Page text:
Various anti-avoidance provisions are set out in the proposal. For example, increases in equity that originate from: (a) intra-group loans; (b) intra-group transfers of participations or existing business activities; (c) certain cash contributions; (d) certain contributions in kind; and (e) certain liquidation transactions will be excluded from the calculation of net equity.
What entities are impacted?
DEBRA will apply to all taxpayers that are subject to corporation tax in one or more EU Member States, including permanent establishments of companies established outside the EU. However, certain financial undertakings are exempt, e.g. credit institutions, investment firms, AIFs, AIFMs, UCITS, UCITS management companies, insurance and reinsurance undertakings, pension institutions, securitisation vehicles (covered by Regulation (EU) No 2017/2402) and crypto-asset service providers. The European Commission puts forward various reasons why certain financial institutions are outside the scope of the proposal, including, that some financial undertakings are subject to regulatory equity requirements and that the economic burden of DEBRA would be unequally distributed at the expense of non-financial undertakings.
This list of financial undertakings is wider than the list of exempted financial undertakings under the ATAD ILR so some taxpayers may find that they are excluded from the DEBRA ILR but not from the ATAD ILR. Further, such taxpayers may be subject to a restriction of deductible interest under the ATAD ILR, but will not benefit from the equity allowance under DEBRA.
Impact on Ireland’s securitisation regime
- Ireland has an effective securitisation regime that permits a qualifying Irish resident SPV (a “Section 110 Company”) to engage in an extensive range of financial and leasing transactions in a tax neutral manner.
- The vast majority of Section 110 Companies will be securitisation vehicles so will be unaffected by DEBRA in its current form.
- Even if a Section 110 company is not a securitisation vehicle, in many cases, a Section 110 company’s income will all be “taxable interest equivalent” for the purposes of the ATAD ILR. Therefore, similar to the analysis under the ATAD ILR, we anticipate that the “taxable interest equivalent” and “deductible interest equivalent” (including interest on Profit Participating Notes) should match so that the company should not have any exceeding borrowings costs.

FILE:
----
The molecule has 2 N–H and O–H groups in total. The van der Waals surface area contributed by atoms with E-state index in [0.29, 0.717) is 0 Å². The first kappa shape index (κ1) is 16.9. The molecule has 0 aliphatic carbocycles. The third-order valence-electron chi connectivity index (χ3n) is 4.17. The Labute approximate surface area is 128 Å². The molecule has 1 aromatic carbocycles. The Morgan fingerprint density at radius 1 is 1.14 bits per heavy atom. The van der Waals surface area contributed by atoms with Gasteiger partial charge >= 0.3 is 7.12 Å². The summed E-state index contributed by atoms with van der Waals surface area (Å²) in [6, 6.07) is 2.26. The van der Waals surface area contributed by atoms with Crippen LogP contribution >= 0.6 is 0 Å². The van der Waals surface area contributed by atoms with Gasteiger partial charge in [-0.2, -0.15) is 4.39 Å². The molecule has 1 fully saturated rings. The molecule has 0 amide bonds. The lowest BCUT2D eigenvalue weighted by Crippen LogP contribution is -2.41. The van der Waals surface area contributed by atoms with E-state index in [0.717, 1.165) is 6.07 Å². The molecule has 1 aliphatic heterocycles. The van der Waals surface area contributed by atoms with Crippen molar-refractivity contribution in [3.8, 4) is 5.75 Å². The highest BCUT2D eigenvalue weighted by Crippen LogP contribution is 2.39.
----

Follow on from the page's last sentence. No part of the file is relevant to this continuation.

- However, it is possible that DEBRA could impact Section 110 Companies with investments in assets such as shares, commodities and non-performing loans or potentially with leasing activities, which are likely to give rise to income or gains which may not be entirely ‘taxable interest equivalent’. Unlike the ATAD ILR, there are no group debt calculation provisions and no exemption for standalone entities under DEBRA.
While the original intention with respect to this proposal was to provide relief for equity investment, the inclusion of an interest limitation provision is an unwelcome development and may place EU businesses at a competitive disadvantage to non-EU businesses by applying another layer of restriction over the existing ATAD ILR. Many corporate groups who are currently grappling with the potential effects of the OECD Pillar One and Pillar Two proposals in addition to the EU Unshell proposal must now consider the potential effects of this proposed directive. It puts more pressure on Irish policy makers to address the fundamental basis for interest deductibility for Irish corporates. The current approach is to add EU law initiatives on top of existing concepts and restrictions – a sticking plaster approach. A fundamental reform is long overdue.
On the financial services side, while many entities will be exempt and, as discussed above, we expect that most Section 110 companies should be unaffected, there will be scenarios where the restriction applies and therefore this proposal will add another layer of tax complexity in addition to the recently introduced ATAD ILR and anti-hybrid rules in Ireland.
It is proposed that DEBRA will apply from 1 January 2024.
As this is a proposal for a Directive, unanimity will be required from all 27 EU Member States in order for this to progress further so it remains to be seen whether substantial changes will be made to the proposal prior to agreement by all Member States.
Please do not hesitate to contact a member of the tax team to discuss.
 Council Directive 2013/34/EU